The problem for those and any other new broadband TV provider will be in securing reasonable, nonrestrictive licensing deals from media companies that own the video content.  Many analysts believe those companies (Time Warner, Disney (which owns ESPN and ABC), Fox, CBS, NBC/Comcast, Viacom, etc)  are more likely to help out legacy program distributors (cable, satellite, telco TV providers) rather than broadband Internet newcomers.  Another question is whether both popular and unpopular channels will be bundled into various packages offered to consumers.

Bloomberg’s Kirsten Salyer asks “Can Google’s Online TV Kill Cable?”  Perhaps, but not right away she says:  “Can Google and others compete against the Time Warner’s in terms of price and content? Not immediately, but news they are trying is a warning that TV providers are going to have to be more innovative about how they adapt to the Web.”

Will Google offer live video in It’s proposed Broadband TV Service?  That’s really the key to differentiating a Google Web TV service from the video on demand streaming services now offered by Netflix, Amazon and Hulu.

As the WSJ article notes, Google has already financed original programming for YouTube and offers or plans to offer TV and Gigabit Internet service in cities with Google Fiberthe company’s  broadband, fiber optic Internet service .   

Unique Insight and Perspective:

Indeed, what this author finds most interesting is Google ability’s to offer live and recorded TV programming on Google Fiber, which is now sold in Kansas City, MO and Provo, Utah.  It will soon be available in Austin, TX, according to the Google Fiber website.

There’s another interesting angle which no one has yet identified till now: a further broadband Internet capacity crunch brought on by the web newbies streaming real-time and on -demand programming.   This will require new broadband Internet peering agreements between CDN providers and ISPs.    It became a critical issue when Netflix video streaming became popular a few years ago and that company contracted with Level 3 Communications for a Content Delivery Network (CDN) to deliver its streaming video.

In 2010, Level 3 Communications and Comcast (the largest broadband ISP in the U.S.) entered into a legal battle related to the costs of the former’s broadband data flowing into the cable company’s broadband Internet access network.  Level 3 complained that Comcast had begun charging a new fee to deliver Level 3 traffic (mostly Netflix streaming) to its own subscribers. Level 3 called the fees unreasonable. Comcast argued that Level 3 was trying to send heavy traffic across its network without bearing its fair share of the cost.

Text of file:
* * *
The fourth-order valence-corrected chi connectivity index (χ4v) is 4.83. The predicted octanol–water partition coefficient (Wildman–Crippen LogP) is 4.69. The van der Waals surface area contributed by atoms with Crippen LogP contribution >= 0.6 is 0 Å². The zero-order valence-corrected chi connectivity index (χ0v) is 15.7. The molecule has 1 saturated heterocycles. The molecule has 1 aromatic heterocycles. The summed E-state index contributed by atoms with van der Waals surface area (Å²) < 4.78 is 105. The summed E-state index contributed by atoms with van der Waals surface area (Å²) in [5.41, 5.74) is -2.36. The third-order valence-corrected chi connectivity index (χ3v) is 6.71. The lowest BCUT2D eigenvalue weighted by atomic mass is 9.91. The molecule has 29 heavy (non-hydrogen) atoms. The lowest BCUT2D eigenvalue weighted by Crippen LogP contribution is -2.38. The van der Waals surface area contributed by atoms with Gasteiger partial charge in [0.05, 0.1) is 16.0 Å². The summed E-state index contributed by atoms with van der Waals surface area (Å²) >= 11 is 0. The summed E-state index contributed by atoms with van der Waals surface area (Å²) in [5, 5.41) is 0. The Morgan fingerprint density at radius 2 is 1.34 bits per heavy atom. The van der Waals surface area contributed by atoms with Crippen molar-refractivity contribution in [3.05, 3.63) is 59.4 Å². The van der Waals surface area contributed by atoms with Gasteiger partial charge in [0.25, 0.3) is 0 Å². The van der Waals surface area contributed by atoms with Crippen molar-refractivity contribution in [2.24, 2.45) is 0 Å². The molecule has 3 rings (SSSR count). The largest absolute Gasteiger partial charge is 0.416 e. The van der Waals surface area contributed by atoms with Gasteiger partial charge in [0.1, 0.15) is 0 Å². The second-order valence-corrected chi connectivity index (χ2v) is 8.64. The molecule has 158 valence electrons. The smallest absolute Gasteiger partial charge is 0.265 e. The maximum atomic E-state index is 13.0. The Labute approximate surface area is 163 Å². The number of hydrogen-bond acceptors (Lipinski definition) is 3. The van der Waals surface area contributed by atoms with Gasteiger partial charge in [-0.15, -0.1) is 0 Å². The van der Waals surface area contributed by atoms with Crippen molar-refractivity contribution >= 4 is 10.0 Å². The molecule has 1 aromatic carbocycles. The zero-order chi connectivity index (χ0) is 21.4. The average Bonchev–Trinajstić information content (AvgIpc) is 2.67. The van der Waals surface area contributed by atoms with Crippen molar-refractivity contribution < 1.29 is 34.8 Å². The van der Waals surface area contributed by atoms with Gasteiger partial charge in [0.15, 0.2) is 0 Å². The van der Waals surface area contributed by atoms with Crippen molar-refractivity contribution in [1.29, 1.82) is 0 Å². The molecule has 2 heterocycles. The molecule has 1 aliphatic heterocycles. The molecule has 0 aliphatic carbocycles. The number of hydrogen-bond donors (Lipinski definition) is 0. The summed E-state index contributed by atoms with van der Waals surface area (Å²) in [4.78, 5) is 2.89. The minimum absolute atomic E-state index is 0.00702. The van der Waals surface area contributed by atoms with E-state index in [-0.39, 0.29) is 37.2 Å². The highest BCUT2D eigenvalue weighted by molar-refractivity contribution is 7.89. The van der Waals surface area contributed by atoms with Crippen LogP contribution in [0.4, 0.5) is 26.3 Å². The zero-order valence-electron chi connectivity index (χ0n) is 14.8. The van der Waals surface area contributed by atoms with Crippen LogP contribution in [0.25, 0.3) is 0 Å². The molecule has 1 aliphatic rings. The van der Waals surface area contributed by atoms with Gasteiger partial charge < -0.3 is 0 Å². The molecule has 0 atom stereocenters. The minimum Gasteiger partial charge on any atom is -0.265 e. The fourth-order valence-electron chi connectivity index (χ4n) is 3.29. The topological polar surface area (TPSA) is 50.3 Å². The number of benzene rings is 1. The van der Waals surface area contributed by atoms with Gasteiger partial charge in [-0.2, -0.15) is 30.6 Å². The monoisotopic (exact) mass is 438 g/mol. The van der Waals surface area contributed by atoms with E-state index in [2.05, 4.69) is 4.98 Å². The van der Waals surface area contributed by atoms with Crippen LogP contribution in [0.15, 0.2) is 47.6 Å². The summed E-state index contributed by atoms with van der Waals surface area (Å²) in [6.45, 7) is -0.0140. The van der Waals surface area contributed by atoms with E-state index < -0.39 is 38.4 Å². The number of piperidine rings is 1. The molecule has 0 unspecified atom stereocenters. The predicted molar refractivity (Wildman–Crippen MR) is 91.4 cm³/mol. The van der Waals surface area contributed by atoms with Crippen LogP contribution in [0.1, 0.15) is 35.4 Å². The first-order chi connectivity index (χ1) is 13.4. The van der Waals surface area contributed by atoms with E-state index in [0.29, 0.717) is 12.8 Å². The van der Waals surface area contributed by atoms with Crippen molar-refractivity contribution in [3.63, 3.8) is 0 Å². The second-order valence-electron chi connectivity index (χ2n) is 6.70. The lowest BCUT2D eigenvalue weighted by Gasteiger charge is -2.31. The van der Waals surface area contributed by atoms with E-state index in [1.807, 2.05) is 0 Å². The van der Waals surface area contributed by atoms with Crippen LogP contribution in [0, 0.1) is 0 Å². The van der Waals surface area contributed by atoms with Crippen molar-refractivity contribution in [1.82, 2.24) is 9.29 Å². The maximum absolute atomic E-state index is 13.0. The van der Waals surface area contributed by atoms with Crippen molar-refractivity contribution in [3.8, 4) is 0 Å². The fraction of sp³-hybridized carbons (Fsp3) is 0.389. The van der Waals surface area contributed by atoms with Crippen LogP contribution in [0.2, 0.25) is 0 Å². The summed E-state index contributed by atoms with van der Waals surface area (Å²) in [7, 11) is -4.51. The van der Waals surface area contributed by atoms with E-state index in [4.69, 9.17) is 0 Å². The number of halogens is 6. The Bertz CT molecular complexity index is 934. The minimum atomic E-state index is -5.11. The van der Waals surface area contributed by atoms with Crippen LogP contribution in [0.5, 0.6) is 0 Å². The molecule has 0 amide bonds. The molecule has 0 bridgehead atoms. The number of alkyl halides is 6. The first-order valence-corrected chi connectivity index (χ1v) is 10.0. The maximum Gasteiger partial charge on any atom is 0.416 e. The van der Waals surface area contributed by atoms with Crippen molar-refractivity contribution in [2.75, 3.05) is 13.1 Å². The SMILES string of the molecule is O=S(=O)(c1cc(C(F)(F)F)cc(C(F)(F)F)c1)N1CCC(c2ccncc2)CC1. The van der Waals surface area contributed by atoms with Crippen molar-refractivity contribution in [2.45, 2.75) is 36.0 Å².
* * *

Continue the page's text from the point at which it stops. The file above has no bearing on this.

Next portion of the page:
The dispute was settled yesterday with the details not disclosed. On July 16th, the two companies said  they had “resolved their prior interconnect dispute on mutually satisfactory terms.”    The agreement changes how Level 3 routes traffic across Comcast’s network, sharply cutting the fees the backbone provider must pay when traffic overwhelms certain connections, a person familiar with the matter told the WSJ.

One blogger at the Benton Foundation wrote that she “suspects the resolution of the Level 3 and Comcast dispute involved some sort of network re-engineering.”

The peering arrangement and any network re-engineering could help both companies (and serve as a model to others) to avoid the kind of standoffs and gridlock that will almost certainly occur as the volume of Internet video traffic soars.

What few pundits realize is that some form of CDN or equivalent will be needed to transport the high volumes of streaming video, in real time, to wireline broadband ISPs.  Hence, peering arrangements and billing agreements will need to be made between those two types of network operators.

Closing Comment:

We can expect a further explosion of broadband traffic resulting from new streaming video services from Google, Intel, Apple, and SONY joining Netflix, Amazon, and Hulu.  Are the network operators prepared for this?  This author doesn’t think so!

Viodi View – 04/08/13

Are Google’s fiber networking efforts a small part of something that is much bigger; something that even Google may not be able to envision? That’s the impression I got from listening to a recent presentation from Google’s Milo Medin. Perhaps the network becomes a central nervous system for the sensors and machines that become part of Ray Kurzweil’s Singularity.

Google Fiber – A Step Function Connectivity Improvement

The Google Fiber Space retail store hints at some of the developments in the future that a gigabit network enables.
Image Courtesy of Google